The European Network on Debt and Development (also known as "Eurodad"), a network of NGOs, has issued a recent report identifying European nations that have served as havens for tax evasion and money laundering. According to the report, Germany, Luxembourg, and Spain are among the most egregious offenders. By turning a blind eye, they support "an unjust global tax system." The report went on to say that these nations "offer a diverse menu of options for concealing ownership and laundering money."
Eurodad's tax coordinator, Tove Ryding, said, "There is a lack of transparency … in Germany, so it's not surprising we see these scandals … Even when there have been efforts at the European Union level to introduce transparency, Germany has come out as an opponent." These comments came in response to reports that German negotiators fought against public access to a comprehensive register of beneficial owners. The provision (or at least a version of it) ultimately did make it through the EU and it is awaiting full implementation.
As reported by Business Insider, Eurodad is not alone in its criticism of Germany. The Financial Action Task Force on Money Laundering also noted problems with transparency in certain German trusts and found that its current system for storing owner information needed improvement.
Luxembourg is even worse for money laundering, thanks to a flawed national business registry and measures currently pending before its lawmakers that may actually reduce owner transparency.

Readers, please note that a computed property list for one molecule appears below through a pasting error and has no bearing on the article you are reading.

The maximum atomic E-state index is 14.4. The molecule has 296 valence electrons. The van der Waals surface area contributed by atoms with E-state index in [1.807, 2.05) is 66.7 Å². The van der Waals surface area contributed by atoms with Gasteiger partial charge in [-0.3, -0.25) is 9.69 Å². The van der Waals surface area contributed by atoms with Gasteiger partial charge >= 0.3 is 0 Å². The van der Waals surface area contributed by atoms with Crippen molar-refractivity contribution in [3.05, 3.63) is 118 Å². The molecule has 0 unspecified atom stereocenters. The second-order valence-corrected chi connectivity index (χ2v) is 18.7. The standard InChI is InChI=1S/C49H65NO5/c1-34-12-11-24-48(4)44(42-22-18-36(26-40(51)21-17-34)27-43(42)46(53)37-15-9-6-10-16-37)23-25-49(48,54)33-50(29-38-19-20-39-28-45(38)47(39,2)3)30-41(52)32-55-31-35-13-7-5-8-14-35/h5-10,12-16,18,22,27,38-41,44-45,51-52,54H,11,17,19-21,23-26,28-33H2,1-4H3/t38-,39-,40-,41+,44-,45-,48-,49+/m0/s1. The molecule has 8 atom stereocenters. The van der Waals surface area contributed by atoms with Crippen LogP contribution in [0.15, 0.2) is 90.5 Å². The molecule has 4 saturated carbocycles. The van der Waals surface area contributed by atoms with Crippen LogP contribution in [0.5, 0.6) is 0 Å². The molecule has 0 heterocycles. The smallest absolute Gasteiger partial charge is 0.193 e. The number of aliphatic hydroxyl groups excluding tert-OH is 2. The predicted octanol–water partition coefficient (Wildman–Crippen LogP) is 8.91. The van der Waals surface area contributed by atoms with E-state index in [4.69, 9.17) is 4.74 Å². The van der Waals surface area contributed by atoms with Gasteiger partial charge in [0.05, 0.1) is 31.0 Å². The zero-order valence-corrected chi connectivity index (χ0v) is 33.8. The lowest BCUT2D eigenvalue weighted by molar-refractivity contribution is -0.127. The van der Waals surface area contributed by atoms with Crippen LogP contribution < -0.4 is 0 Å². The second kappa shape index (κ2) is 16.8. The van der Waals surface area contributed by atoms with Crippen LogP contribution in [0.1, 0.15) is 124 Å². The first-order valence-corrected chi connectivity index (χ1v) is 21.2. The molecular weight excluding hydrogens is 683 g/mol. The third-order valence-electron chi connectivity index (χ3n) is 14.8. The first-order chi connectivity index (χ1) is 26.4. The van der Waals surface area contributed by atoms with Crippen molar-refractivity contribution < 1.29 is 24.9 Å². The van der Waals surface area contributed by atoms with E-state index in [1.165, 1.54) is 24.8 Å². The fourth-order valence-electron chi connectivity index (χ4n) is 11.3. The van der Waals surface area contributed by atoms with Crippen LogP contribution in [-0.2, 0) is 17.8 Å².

Spain, on the other hand, is a different matter entirely. Eurodad says Spain conducts exceptionally aggressive tax-treaty negotiations more developing countries than any other EU nation. Spain tends to follow the Organization for Economic Co-operation and Development (OECD) model for negotiating tax treaties, which tend to favor richer nations. This is as opposed to the UN model, designed (at least theoretically) to create more benefit for developing nations.
In contrast, Eurodad found that Denmark and Slovenia were among the best nations for combatting tax evasion and money laundering. They have done this by creating environments with greater financial transparency through the creation of fully public registers with basic information on owners.
One year ago, the Luxembourg Leaks came out, revealing how hundreds of multinational companies formed tax deals with Luxembourg to reduce their own taxes. Eurodad's report, not accidentally released almost exactly a year later with the title "Fifty Shades of Tax Dodging," and made available at the NGO's website.